Australians Will Be Able to Travel to New Zealand Without Quarantining From Mid-April
The trans-Tasman bubble will open at 11.59pm on Sunday, April 18.
April 06, 2021
Since March 2020, Australians haven't been able to take an overseas getaway, with the country's borders closed and international travel banned due to the COVID-19 pandemic. In just a few weeks, however, that'll change — with the long-discussed trans-Tasman travel bubble with New Zealand launching at 11.59pm on Sunday, April 18.
Today, Tuesday, April 6, New Zealand Prime Minister Jacinda Ardern announced that the country has agreed upon conditions for opening up quarantine-free travel with Australia. Yes, that means that Aussies will soon be able to venture further than our own shores. Yes, that word you're looking for is 'finally'. And yes, the quarantine-free travel applies to New Zealanders returning from Australia, too.
If this idea sounds familiar, that's because a one-way arrangement has actually been in effect since mid-October 2020, with New Zealanders currently able to visit some Australian states. While the bubble has been paused a few times due to COVID-19 case numbers in NZ, it has remained broadly in place for the past six months. But, despite a reciprocal plan being floated and discussed plenty of times over the past year, Aussies haven't been able to head to NZ in return so far.
In mid-March, Prime Minister Ardern advised that the NZ Government was progressing towards a decision on the trans-Tasman bubble. After that revelation, a date of Tuesday, April 6 was given for the official announcement. So now, after all that talk and planning, Aussies now know that they can start genuinely planning NZ getaways — and when they're able to head off — while New Zealanders know when they can take an Aussie holiday, then return without quarantining.
Announcing the news, Prime Minister Ardern said that the trans-Tasman bubble is "an important step forward" in the country's COVID response "and represents an arrangement I do not believe we have seen in any other part of the world". Heading to NZ won't quite be the same as it was pre-COVID-19, though, as Prime Minister Ardern also outlined today.
"While we absolutely wish to encourage family and friends to reunite and visitors to come and enjoy the hospitality New Zealand is ready and waiting to offer, those undertaking travel on either side of the ditch will do so under the guidance of 'flyer beware'," Prime Minister Ardern said. "People will need to plan for the possibility of travel being disrupted if there is an outbreak," she continued.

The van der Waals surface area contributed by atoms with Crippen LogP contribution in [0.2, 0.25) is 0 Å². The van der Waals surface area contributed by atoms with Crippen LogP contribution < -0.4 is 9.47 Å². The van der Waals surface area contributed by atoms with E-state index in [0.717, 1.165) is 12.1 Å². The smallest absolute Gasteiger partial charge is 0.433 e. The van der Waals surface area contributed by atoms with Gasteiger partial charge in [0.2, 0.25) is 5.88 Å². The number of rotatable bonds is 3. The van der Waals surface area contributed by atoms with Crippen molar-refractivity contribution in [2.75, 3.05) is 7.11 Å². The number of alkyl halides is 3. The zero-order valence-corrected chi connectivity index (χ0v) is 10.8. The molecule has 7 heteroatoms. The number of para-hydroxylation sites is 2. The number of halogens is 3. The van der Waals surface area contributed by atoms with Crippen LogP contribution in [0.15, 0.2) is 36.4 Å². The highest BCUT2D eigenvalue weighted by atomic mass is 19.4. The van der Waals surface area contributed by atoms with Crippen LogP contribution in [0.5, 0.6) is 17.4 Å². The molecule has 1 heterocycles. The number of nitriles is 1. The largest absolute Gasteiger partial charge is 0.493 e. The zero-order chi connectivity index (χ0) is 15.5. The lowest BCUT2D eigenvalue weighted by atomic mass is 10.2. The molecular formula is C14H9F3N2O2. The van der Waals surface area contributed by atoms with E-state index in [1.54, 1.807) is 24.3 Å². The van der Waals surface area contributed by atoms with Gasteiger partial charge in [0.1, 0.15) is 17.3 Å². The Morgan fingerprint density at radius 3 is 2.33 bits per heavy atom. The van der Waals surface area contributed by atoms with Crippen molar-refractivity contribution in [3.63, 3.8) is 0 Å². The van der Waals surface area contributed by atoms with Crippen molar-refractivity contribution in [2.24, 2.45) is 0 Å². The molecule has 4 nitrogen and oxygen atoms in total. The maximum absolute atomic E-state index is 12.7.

If you're wondering what that could mean, the NZ Government is implementing a framework for responding to outbreaks in Australia. It will treat Australia as its own region when making decisions on restrictions, "albeit one with the complication of multiple internal borders" Prime Minister Ardern said.
So, if an outbreak arises in an Aussie state, there'll be three options. Firstly, if the case is clearly linked to a border worker in a quarantine facility and is well contained, travel will likely continue. If a case isn't linked to the border and the relevant state went into lockdown, NZ would probably pause flights from that state. And, if there are multiple cases of unknown origin in a state, NZ will likely suspend flights for a set period of time.
With those three possibilities in mind, travellers from Australia have been told to expect two things. You'll need to follow NZ's guidelines on the ground while you're in the country — and, if an outbreak arises in Australia before you depart, you might have to monitor for symptoms, take a test before departing or isolate upon arrival. Going into managed isolation for up to 14 days might be required "possibly, in some situations," Prime Minister Ardern said.
Folks heading from Australia to NZ will be travelling on 'green zone flights', which will only carry passengers who have been in Australia for the last 14 days. The crew on those flights won't have flown on any high-risk routes for a set period of time, too.
Among the other requirements, passengers won't be able to travel if they have cold or flu symptoms, will have to wear a mask on the flight and will be asked to download and use the NZ COVID Tracer app while in NZ. You'll also need to provide NZ authorities with comprehensive information on how you can be contacted while in the country — and there'll be random temperature checks upon arrival.
Australia's international border still remains shut to most global travel, although a similar travel bubble with Singapore is currently under discussion for a potential July start.
If you're keen to start planning your NZ jaunt, we've rounded up some of our favourite glamping sites, wineries, sights and restaurants in NZ over here.
To find out more about the status of COVID-19 in Australia and how to protect yourself, head to the Australian Government Department of Health's website. To find out more about the virus and travel restrictions in New Zealand, head over to the NZ Government's COVID-19 hub.
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